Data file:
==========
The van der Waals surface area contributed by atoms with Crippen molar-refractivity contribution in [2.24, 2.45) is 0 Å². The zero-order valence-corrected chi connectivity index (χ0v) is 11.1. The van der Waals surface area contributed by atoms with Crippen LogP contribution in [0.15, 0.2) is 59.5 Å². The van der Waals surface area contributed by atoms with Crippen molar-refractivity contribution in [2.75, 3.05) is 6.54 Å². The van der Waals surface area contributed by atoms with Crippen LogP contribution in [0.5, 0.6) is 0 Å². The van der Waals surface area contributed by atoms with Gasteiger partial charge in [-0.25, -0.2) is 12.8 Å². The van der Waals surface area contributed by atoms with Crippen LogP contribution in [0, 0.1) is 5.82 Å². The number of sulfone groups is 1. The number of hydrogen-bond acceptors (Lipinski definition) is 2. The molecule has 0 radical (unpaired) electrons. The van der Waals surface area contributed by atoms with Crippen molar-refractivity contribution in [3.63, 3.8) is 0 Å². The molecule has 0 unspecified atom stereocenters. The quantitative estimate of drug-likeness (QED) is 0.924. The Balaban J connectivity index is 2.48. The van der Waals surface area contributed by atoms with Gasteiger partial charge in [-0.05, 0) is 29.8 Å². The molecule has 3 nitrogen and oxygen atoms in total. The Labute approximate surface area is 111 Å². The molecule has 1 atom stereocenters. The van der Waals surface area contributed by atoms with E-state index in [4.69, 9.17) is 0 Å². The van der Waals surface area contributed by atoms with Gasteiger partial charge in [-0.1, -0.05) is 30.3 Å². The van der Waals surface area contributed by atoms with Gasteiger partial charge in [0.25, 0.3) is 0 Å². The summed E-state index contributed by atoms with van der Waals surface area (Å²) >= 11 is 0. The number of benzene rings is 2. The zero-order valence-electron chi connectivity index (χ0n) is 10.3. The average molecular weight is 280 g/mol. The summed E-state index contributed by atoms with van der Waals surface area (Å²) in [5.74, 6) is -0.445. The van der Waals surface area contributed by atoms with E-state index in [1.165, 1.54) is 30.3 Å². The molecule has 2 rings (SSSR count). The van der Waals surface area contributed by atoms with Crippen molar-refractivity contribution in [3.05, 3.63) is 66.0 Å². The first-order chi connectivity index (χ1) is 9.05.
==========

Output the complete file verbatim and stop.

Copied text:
The van der Waals surface area contributed by atoms with Crippen molar-refractivity contribution in [2.24, 2.45) is 0 Å². The zero-order valence-corrected chi connectivity index (χ0v) is 11.1. The van der Waals surface area contributed by atoms with Crippen LogP contribution in [0.15, 0.2) is 59.5 Å². The van der Waals surface area contributed by atoms with Crippen molar-refractivity contribution in [2.75, 3.05) is 6.54 Å². The van der Waals surface area contributed by atoms with Crippen LogP contribution in [0.5, 0.6) is 0 Å². The van der Waals surface area contributed by atoms with Gasteiger partial charge in [-0.25, -0.2) is 12.8 Å². The van der Waals surface area contributed by atoms with Crippen LogP contribution in [0, 0.1) is 5.82 Å². The number of sulfone groups is 1. The number of hydrogen-bond acceptors (Lipinski definition) is 2. The molecule has 0 radical (unpaired) electrons. The van der Waals surface area contributed by atoms with Crippen molar-refractivity contribution in [3.63, 3.8) is 0 Å². The molecule has 0 unspecified atom stereocenters. The quantitative estimate of drug-likeness (QED) is 0.924. The Balaban J connectivity index is 2.48. The van der Waals surface area contributed by atoms with Gasteiger partial charge in [-0.05, 0) is 29.8 Å². The molecule has 3 nitrogen and oxygen atoms in total. The Labute approximate surface area is 111 Å². The molecule has 1 atom stereocenters. The van der Waals surface area contributed by atoms with E-state index in [4.69, 9.17) is 0 Å². The van der Waals surface area contributed by atoms with Gasteiger partial charge in [-0.1, -0.05) is 30.3 Å². The van der Waals surface area contributed by atoms with Gasteiger partial charge in [0.25, 0.3) is 0 Å². The summed E-state index contributed by atoms with van der Waals surface area (Å²) >= 11 is 0. The number of benzene rings is 2. The zero-order valence-electron chi connectivity index (χ0n) is 10.3. The average molecular weight is 280 g/mol. The summed E-state index contributed by atoms with van der Waals surface area (Å²) in [5.74, 6) is -0.445. The van der Waals surface area contributed by atoms with E-state index in [1.165, 1.54) is 30.3 Å². The molecule has 2 rings (SSSR count). The van der Waals surface area contributed by atoms with Crippen molar-refractivity contribution in [3.05, 3.63) is 66.0 Å². The first-order chi connectivity index (χ1) is 9.05.